Blog Post

Nutrition Services arrive at the Buckeye Clinic in South Sudan


In September 2021 BCSS established a satellite clinic at Mongalla Internally Displaced Persons (IDP) camp. Since then, 184 malnourished children and 6 mothers were diagnosed with malnutrition and data suggested this was increasing.   This prompted the project management to lobby for nutrition supplies. MSF (Médecins Sans Frontières/Doctors Without Borders) Swiss*, accepted our BCSS request and provided F100 milk in July 2023. BCSS staff began providing F100 milk to malnourished children at the IDP camp and nearby communities. This includes recent refugees in the camp displaced by the war in Sudan.


Since opening in September 2021, at all diagnostic consultations, children and pregnant mothers have been screened for malnutrition. Some were diagnosed as malnourished. Our BCSS Clinical Officer provided advice to the mother and/or a child of what foods to eat. When malnourishment was severe, these clients would be referred to Juba teaching hospital for close observation and management.

For instance, this 3-year-old boy presented with malaria, enlarged spleen and severe malnutrition (Marasmus)*. Malaria was treated at BCSS, and he was quickly referred to Juba for malnutrition management because there were no treatment supplies at the Buckeye satellite clinic.

Young boy with severe malnutrition

*Marasmus is a severe form of malnutrition. It is a deficiency of all macronutrients and micronutrients: carbohydrates, fats, and protein and micronutrients such as vitamins and minerals. If you have marasmus, you lack the fuel necessary to support normal body functions. People with marasmus are visibly depleted, underweight, lack appetite, and are lethargic and/or irritable. Children may be stunted in size and development and susceptible to other diseases.


In July 2023 BCSS received nutritional supplies. We went through our records to call the children previously diagnosed with malnutrition as well as currently seen children with malnutrition. These children were treated at Buckeye Satellite Clinic with the F100 milk provided by MSF Swiss. Most of these children are brought to the clinic with pneumonia and later diagnosed with malnutrition.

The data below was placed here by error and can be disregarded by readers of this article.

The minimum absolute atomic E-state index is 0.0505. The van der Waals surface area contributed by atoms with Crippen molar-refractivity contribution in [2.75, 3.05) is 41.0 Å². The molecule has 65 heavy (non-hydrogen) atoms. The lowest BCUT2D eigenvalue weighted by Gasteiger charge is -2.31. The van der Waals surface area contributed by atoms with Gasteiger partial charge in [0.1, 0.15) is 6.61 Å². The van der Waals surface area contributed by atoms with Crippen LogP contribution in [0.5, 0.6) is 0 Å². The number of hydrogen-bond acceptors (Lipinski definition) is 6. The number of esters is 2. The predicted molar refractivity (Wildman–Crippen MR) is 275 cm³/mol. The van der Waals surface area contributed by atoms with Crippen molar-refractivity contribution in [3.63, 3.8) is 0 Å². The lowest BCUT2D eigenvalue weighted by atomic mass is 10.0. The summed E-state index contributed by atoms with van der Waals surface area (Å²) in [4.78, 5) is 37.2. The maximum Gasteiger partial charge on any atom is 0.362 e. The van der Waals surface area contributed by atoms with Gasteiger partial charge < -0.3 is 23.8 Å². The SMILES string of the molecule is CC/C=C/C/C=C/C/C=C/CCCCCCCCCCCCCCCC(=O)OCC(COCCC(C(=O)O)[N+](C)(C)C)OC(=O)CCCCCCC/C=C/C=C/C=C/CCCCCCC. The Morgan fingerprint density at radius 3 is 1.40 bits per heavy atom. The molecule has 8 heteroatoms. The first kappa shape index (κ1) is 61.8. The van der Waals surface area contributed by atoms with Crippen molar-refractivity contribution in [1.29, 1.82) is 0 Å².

What we do before concluding that a particular child is malnourished:

  • Age and weight and height of the child compared to growth charts.
  • Rule out other medical conditions
  • Measuring his/her mid upper arm circumference (MUAC) using the WHO recommended measuring tape

After the screening, children who fall under WHO categories are registered and admitted at Buckeye satellite clinic. F100 is given to each of them with clear instructions.

The first diluted milk is given at the facility mixed when a mother is watching so that she can do the same every 6 hours at home.

Health staff at Buckeye satellite do the following when F100 is given.

  • Home visit to see the progress of the child.
  • Ask the mother to demonstrate how she is mixing the milk.
  • Reassessment of the child with MUAC tape after three days of feeding.
  • Requesting mothers to bring their children to the clinic if they experience unusual symptoms.
Nutrition Briefing Banner


After seeing an increased number of malnourished children, pregnant mothers and lactating mothers, MSF Swiss was requested to supply the following to treat malnourishment at the clinic.

  • F100 Milk
  • Plumpy nut (nutritionally made groundnut)
  • Corn flour (Yellow flour)

MSF Swiss managed to supply BCSS with milk F100 and promised to give the other requested supplies once the items reach their warehouse.

The F100 positive effect is felt by the IDPs and by families in nearby communities who learn of the nutrition services now available.  After one month of available services our records show 53 children from the IDPs and 37 children from host communities (a total of 90 beneficiaries) have benefited from the supplies.


  • Seasonal changes such as the 2023 late arrival of expected May rains not beginning until June in South Sudan (Global Warming?) have led to failed crops and exacerbated malnutrition risks.
  • BCSS will integrate nutrition treatment into their current activities to curb an increase in the number of persons with malnutrition.
  • Engage MSF Swiss and other possible nutrition partner(s) to support BCSS with nutrition supplies.
  • Share the recent number of aided malnourished children with the Central Equatoria State Ministry of Health so that they can help BCSS identify partners that can and will provide supplies.
  • Encourage swift referral of severely malnourished children at BCSS Mongalla IDP Camp since we currently have the necessary supplies to manage them.

Reported by Kon Abraham, BCSS Project Manager, August 2023 and reviewed and edited by Dale Svendsen, MD, BCSS Medical Advisory Chair


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